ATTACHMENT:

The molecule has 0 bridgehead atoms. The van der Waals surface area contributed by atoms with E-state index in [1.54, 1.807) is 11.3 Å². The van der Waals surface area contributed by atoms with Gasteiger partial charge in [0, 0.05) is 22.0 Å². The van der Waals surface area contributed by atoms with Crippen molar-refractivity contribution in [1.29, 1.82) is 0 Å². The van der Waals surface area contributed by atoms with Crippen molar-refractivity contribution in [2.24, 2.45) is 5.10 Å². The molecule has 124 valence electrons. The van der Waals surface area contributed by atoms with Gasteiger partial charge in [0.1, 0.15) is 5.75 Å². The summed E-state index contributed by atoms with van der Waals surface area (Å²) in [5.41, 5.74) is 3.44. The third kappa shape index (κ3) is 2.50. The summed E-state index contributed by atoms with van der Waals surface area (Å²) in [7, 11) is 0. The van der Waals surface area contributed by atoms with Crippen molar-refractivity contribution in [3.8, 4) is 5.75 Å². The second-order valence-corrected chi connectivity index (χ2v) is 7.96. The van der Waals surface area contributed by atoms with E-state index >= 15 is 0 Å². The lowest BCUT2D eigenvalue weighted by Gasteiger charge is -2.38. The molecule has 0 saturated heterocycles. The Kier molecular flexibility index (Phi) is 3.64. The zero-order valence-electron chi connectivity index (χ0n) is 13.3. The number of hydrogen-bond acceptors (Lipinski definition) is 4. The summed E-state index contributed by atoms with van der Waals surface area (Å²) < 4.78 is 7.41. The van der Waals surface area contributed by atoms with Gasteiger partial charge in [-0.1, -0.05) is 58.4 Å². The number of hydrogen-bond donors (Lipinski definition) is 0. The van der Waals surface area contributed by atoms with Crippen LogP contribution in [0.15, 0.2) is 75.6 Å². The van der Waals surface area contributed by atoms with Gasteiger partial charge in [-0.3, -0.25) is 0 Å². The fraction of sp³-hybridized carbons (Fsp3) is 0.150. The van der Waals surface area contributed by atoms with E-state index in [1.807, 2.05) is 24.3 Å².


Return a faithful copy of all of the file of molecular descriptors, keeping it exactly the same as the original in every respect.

The molecule has 0 bridgehead atoms. The van der Waals surface area contributed by atoms with E-state index in [1.54, 1.807) is 11.3 Å². The van der Waals surface area contributed by atoms with Gasteiger partial charge in [0, 0.05) is 22.0 Å². The van der Waals surface area contributed by atoms with Crippen molar-refractivity contribution in [1.29, 1.82) is 0 Å². The van der Waals surface area contributed by atoms with Crippen molar-refractivity contribution in [2.24, 2.45) is 5.10 Å². The molecule has 124 valence electrons. The van der Waals surface area contributed by atoms with Gasteiger partial charge in [0.1, 0.15) is 5.75 Å². The summed E-state index contributed by atoms with van der Waals surface area (Å²) in [5.41, 5.74) is 3.44. The third kappa shape index (κ3) is 2.50. The summed E-state index contributed by atoms with van der Waals surface area (Å²) in [7, 11) is 0. The van der Waals surface area contributed by atoms with Crippen molar-refractivity contribution in [3.8, 4) is 5.75 Å². The second-order valence-corrected chi connectivity index (χ2v) is 7.96. The van der Waals surface area contributed by atoms with E-state index >= 15 is 0 Å². The lowest BCUT2D eigenvalue weighted by Gasteiger charge is -2.38. The molecule has 0 saturated heterocycles. The Kier molecular flexibility index (Phi) is 3.64. The zero-order valence-electron chi connectivity index (χ0n) is 13.3. The number of hydrogen-bond acceptors (Lipinski definition) is 4. The summed E-state index contributed by atoms with van der Waals surface area (Å²) < 4.78 is 7.41. The van der Waals surface area contributed by atoms with Gasteiger partial charge in [-0.1, -0.05) is 58.4 Å². The number of hydrogen-bond donors (Lipinski definition) is 0. The van der Waals surface area contributed by atoms with Crippen LogP contribution in [0.15, 0.2) is 75.6 Å². The van der Waals surface area contributed by atoms with Gasteiger partial charge in [-0.3, -0.25) is 0 Å². The fraction of sp³-hybridized carbons (Fsp3) is 0.150. The van der Waals surface area contributed by atoms with E-state index in [1.807, 2.05) is 24.3 Å².